The end of summer is in sight. But in some parts, the heat lingers on, and we try to find patches of cool where we can. Afternoons under shady trees or by the water drinking lemonade. Evenings on the front porch sharing iced tea with the neighbors. Or in some cases, smoky barbecues with mosquitos and a hot cup of coffee....
My friend has this amazing ability to avoid sweating in the summer.
No, I don't think she has that strange disorder where her sweat glands don't work.
Nor has she mastered the Buddhist spiritual practice of body temperature control.
I think it's because she's from Arizona, where the dry heat literally bakes the ground into cakes of red mud (Colorado, one of Arizona's neighboring states, is named after a Native American word for "red") and people go outside for enjoyment when it's "cooled down" to 100 degrees.
Last week, we were sitting outside on a humid, muggy Indiana afternoon drinking iced tea and eating watermelon. The barbeque was attempting to cool down, or at least stop sizzling. The mosquitos were enjoying a post-hamburger feast. Most of us were Midwesterners, who, in spite of our agricultural heritage, had little tolerance for the heat, were fanning ourselves furiously. Yet, we grew more lethargic by the minute and soon quit the futile endeavor and succumbed to sweating through our used-to-be-billowy shirts.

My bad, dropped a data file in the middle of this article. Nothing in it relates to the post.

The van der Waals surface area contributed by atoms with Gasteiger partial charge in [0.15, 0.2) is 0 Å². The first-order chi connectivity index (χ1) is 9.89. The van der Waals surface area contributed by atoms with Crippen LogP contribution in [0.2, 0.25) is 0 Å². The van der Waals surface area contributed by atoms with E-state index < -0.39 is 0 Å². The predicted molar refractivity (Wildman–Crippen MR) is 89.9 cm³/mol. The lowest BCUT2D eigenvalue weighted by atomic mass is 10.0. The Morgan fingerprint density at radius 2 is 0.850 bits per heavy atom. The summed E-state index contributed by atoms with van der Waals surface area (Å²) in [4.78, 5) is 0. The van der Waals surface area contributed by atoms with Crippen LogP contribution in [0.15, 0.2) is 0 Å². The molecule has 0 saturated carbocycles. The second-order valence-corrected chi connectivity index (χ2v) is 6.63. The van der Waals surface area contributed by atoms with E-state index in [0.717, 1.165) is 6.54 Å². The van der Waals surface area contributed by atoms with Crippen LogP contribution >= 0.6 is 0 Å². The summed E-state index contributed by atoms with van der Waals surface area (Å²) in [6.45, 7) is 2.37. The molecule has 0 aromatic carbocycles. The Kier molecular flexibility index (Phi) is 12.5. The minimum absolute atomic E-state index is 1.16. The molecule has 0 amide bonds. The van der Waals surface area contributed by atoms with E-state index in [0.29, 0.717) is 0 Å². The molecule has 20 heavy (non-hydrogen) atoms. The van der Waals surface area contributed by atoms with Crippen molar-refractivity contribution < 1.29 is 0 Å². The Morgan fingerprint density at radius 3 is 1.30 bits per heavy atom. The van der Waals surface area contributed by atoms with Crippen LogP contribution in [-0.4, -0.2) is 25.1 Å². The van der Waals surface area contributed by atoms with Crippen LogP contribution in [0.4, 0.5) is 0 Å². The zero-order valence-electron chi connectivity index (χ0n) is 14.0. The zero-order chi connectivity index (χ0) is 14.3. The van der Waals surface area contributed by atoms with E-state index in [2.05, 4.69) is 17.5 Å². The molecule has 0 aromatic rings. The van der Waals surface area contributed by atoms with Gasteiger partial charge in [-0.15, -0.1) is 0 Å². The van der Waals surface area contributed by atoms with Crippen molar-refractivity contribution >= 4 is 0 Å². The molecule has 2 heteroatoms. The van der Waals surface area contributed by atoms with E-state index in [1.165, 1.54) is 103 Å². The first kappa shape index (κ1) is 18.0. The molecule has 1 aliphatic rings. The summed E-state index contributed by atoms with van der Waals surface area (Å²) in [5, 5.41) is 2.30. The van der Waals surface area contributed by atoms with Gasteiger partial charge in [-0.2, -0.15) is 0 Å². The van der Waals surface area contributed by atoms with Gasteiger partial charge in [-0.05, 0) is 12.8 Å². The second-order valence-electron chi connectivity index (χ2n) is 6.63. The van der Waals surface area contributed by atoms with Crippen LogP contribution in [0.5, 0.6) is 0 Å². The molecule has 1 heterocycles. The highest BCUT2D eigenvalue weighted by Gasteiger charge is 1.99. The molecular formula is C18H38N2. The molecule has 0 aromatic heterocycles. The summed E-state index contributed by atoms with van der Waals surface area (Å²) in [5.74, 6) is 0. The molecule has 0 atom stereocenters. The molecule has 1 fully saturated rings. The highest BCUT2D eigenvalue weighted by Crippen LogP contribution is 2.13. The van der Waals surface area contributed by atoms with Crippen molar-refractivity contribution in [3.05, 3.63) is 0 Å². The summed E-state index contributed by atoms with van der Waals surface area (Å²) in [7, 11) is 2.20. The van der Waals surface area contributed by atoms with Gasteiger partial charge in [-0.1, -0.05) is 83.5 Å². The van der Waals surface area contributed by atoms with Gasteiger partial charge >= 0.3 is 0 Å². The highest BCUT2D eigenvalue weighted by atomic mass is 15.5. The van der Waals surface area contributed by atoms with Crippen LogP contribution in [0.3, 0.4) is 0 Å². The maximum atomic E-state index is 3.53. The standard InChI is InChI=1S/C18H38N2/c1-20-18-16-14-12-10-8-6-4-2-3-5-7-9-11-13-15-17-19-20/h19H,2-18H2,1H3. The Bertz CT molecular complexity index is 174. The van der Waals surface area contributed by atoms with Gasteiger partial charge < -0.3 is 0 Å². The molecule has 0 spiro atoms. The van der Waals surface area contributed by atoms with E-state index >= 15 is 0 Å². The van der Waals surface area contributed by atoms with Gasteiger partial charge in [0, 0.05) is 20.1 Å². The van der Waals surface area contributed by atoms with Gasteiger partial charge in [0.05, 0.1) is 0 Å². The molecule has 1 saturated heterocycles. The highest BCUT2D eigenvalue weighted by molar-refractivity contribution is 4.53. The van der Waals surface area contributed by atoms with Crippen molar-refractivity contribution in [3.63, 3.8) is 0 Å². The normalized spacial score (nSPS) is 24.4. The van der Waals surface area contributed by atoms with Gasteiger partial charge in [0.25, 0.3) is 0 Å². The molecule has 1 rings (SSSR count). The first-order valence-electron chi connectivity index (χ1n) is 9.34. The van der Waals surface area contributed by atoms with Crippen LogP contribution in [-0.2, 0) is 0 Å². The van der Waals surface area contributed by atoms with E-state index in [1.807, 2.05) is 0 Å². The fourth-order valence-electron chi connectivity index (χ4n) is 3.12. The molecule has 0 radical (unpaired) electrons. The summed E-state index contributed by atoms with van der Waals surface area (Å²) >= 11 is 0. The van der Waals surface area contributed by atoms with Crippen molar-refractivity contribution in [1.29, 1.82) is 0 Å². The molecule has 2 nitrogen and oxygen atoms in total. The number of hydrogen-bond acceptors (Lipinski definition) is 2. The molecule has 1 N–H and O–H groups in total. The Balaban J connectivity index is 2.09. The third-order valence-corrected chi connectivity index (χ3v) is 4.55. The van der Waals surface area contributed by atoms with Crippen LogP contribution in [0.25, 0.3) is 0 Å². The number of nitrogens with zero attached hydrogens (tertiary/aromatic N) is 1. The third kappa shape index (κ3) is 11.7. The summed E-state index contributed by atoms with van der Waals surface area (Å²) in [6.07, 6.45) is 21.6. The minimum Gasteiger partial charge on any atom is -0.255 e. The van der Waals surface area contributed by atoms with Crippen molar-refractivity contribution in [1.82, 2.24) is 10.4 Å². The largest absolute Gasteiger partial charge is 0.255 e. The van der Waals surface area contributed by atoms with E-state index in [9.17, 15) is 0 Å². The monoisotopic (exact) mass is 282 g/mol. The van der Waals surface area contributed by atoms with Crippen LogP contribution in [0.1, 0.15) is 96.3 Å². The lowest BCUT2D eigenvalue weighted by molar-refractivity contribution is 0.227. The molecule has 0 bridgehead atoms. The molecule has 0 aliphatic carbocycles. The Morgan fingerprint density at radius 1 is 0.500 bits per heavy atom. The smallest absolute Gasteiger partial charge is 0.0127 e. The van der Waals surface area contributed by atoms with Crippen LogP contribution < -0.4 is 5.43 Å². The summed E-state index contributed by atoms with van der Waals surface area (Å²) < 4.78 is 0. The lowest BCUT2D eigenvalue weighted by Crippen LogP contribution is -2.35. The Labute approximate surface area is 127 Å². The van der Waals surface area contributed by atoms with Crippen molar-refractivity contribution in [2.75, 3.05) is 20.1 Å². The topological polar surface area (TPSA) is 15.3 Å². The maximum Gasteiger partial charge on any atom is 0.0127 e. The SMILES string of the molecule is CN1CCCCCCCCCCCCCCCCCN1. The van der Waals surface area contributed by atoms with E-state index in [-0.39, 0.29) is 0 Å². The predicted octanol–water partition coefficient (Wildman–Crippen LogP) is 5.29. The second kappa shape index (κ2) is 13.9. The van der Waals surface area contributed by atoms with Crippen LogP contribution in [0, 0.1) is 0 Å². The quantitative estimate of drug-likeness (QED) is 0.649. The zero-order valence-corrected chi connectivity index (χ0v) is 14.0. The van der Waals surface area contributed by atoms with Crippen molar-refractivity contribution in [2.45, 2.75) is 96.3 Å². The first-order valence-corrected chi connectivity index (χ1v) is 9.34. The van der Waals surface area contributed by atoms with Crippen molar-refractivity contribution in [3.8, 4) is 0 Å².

Then we looked over to see this Arizona native sitting pleasantly dry, sipping warm coffee, and not lifting a finger to swat at the bug masses, because no bugs went near her. At first, we just thought she took longer than the rest of us to heat up. But when she didn't show a drop of moisture on her beautifully tanned skin after a good half an hour in the direct sun, we got jealous. Then angry. Then curious.
"How do you do that?" we wondered, as if she were a circus act.
"I don't know," she says, "I guess I just sit really still and accept the heat. It's not going to change, so why fight it?"
She smiled knowingly and lifted the steaming cup to her lips.
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